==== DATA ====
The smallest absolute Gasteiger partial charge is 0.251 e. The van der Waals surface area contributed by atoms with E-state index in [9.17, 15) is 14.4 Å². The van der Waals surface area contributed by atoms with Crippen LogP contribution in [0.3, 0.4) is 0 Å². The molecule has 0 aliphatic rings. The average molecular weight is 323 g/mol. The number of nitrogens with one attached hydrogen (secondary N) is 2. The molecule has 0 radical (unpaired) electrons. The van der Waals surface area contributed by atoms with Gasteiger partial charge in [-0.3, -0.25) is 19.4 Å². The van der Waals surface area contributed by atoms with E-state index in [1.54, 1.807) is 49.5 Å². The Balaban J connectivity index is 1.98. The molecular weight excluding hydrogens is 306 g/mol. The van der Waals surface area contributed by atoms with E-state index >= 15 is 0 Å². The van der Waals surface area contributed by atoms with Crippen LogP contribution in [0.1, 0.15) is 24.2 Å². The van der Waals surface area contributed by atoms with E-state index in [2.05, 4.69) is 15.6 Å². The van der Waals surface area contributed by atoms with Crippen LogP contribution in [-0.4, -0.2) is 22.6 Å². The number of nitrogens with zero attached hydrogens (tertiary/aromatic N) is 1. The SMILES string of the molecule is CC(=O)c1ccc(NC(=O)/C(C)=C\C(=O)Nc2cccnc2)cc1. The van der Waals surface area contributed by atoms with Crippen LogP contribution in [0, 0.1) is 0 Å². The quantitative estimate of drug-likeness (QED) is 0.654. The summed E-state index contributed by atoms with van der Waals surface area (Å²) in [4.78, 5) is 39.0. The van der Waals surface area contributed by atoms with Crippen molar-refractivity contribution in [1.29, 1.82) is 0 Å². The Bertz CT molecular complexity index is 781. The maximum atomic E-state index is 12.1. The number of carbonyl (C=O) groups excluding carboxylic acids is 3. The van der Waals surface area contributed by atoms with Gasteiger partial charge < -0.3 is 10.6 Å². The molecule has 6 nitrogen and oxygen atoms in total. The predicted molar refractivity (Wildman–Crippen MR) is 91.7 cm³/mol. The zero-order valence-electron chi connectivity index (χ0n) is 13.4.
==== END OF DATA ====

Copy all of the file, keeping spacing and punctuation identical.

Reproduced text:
The smallest absolute Gasteiger partial charge is 0.251 e. The van der Waals surface area contributed by atoms with E-state index in [9.17, 15) is 14.4 Å². The van der Waals surface area contributed by atoms with Crippen LogP contribution in [0.3, 0.4) is 0 Å². The molecule has 0 aliphatic rings. The average molecular weight is 323 g/mol. The number of nitrogens with one attached hydrogen (secondary N) is 2. The molecule has 0 radical (unpaired) electrons. The van der Waals surface area contributed by atoms with Gasteiger partial charge in [-0.3, -0.25) is 19.4 Å². The van der Waals surface area contributed by atoms with E-state index in [1.54, 1.807) is 49.5 Å². The Balaban J connectivity index is 1.98. The molecular weight excluding hydrogens is 306 g/mol. The van der Waals surface area contributed by atoms with E-state index >= 15 is 0 Å². The van der Waals surface area contributed by atoms with Crippen LogP contribution in [0.1, 0.15) is 24.2 Å². The van der Waals surface area contributed by atoms with E-state index in [2.05, 4.69) is 15.6 Å². The van der Waals surface area contributed by atoms with Crippen LogP contribution in [-0.4, -0.2) is 22.6 Å². The number of nitrogens with zero attached hydrogens (tertiary/aromatic N) is 1. The SMILES string of the molecule is CC(=O)c1ccc(NC(=O)/C(C)=C\C(=O)Nc2cccnc2)cc1. The van der Waals surface area contributed by atoms with Crippen LogP contribution in [0, 0.1) is 0 Å². The quantitative estimate of drug-likeness (QED) is 0.654. The summed E-state index contributed by atoms with van der Waals surface area (Å²) in [4.78, 5) is 39.0. The van der Waals surface area contributed by atoms with Crippen molar-refractivity contribution in [1.29, 1.82) is 0 Å². The Bertz CT molecular complexity index is 781. The maximum atomic E-state index is 12.1. The number of carbonyl (C=O) groups excluding carboxylic acids is 3. The van der Waals surface area contributed by atoms with Gasteiger partial charge < -0.3 is 10.6 Å². The molecule has 6 nitrogen and oxygen atoms in total. The predicted molar refractivity (Wildman–Crippen MR) is 91.7 cm³/mol. The zero-order valence-electron chi connectivity index (χ0n) is 13.4.